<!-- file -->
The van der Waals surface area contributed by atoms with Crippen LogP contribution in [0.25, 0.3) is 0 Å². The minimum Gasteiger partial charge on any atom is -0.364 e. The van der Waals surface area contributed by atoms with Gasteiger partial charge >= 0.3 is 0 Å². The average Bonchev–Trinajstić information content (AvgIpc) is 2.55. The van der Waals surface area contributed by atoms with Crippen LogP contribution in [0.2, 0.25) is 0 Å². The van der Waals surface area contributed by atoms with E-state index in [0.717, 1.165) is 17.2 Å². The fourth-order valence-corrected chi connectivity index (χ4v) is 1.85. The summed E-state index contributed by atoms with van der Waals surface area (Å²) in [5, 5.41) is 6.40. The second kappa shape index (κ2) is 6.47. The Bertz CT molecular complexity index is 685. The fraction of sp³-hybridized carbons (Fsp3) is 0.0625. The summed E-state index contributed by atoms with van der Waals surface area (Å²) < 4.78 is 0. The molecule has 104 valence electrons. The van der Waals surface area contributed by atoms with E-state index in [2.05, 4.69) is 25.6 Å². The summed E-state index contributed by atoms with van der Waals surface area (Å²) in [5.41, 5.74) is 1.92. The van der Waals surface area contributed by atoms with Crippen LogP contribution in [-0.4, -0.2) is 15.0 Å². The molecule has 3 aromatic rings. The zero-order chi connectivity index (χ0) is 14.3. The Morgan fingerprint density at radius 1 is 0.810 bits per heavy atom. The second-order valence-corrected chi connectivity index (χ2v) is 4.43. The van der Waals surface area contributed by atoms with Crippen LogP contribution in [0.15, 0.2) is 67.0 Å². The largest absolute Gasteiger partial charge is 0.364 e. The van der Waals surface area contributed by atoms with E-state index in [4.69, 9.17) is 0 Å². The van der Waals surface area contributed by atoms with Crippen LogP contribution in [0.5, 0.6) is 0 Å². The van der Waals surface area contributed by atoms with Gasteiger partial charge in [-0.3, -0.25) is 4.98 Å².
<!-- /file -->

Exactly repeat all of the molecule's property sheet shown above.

The van der Waals surface area contributed by atoms with Crippen LogP contribution in [0.25, 0.3) is 0 Å². The minimum Gasteiger partial charge on any atom is -0.364 e. The van der Waals surface area contributed by atoms with Gasteiger partial charge >= 0.3 is 0 Å². The average Bonchev–Trinajstić information content (AvgIpc) is 2.55. The van der Waals surface area contributed by atoms with Crippen LogP contribution in [0.2, 0.25) is 0 Å². The van der Waals surface area contributed by atoms with E-state index in [0.717, 1.165) is 17.2 Å². The fourth-order valence-corrected chi connectivity index (χ4v) is 1.85. The summed E-state index contributed by atoms with van der Waals surface area (Å²) in [5, 5.41) is 6.40. The second kappa shape index (κ2) is 6.47. The Bertz CT molecular complexity index is 685. The fraction of sp³-hybridized carbons (Fsp3) is 0.0625. The summed E-state index contributed by atoms with van der Waals surface area (Å²) < 4.78 is 0. The molecule has 104 valence electrons. The van der Waals surface area contributed by atoms with E-state index in [2.05, 4.69) is 25.6 Å². The summed E-state index contributed by atoms with van der Waals surface area (Å²) in [5.41, 5.74) is 1.92. The van der Waals surface area contributed by atoms with Crippen LogP contribution in [-0.4, -0.2) is 15.0 Å². The molecule has 3 aromatic rings. The zero-order chi connectivity index (χ0) is 14.3. The Morgan fingerprint density at radius 1 is 0.810 bits per heavy atom. The second-order valence-corrected chi connectivity index (χ2v) is 4.43. The van der Waals surface area contributed by atoms with Crippen LogP contribution in [0.15, 0.2) is 67.0 Å². The largest absolute Gasteiger partial charge is 0.364 e. The van der Waals surface area contributed by atoms with E-state index in [4.69, 9.17) is 0 Å². The van der Waals surface area contributed by atoms with Crippen LogP contribution in [0.5, 0.6) is 0 Å². The van der Waals surface area contributed by atoms with Gasteiger partial charge in [-0.3, -0.25) is 4.98 Å².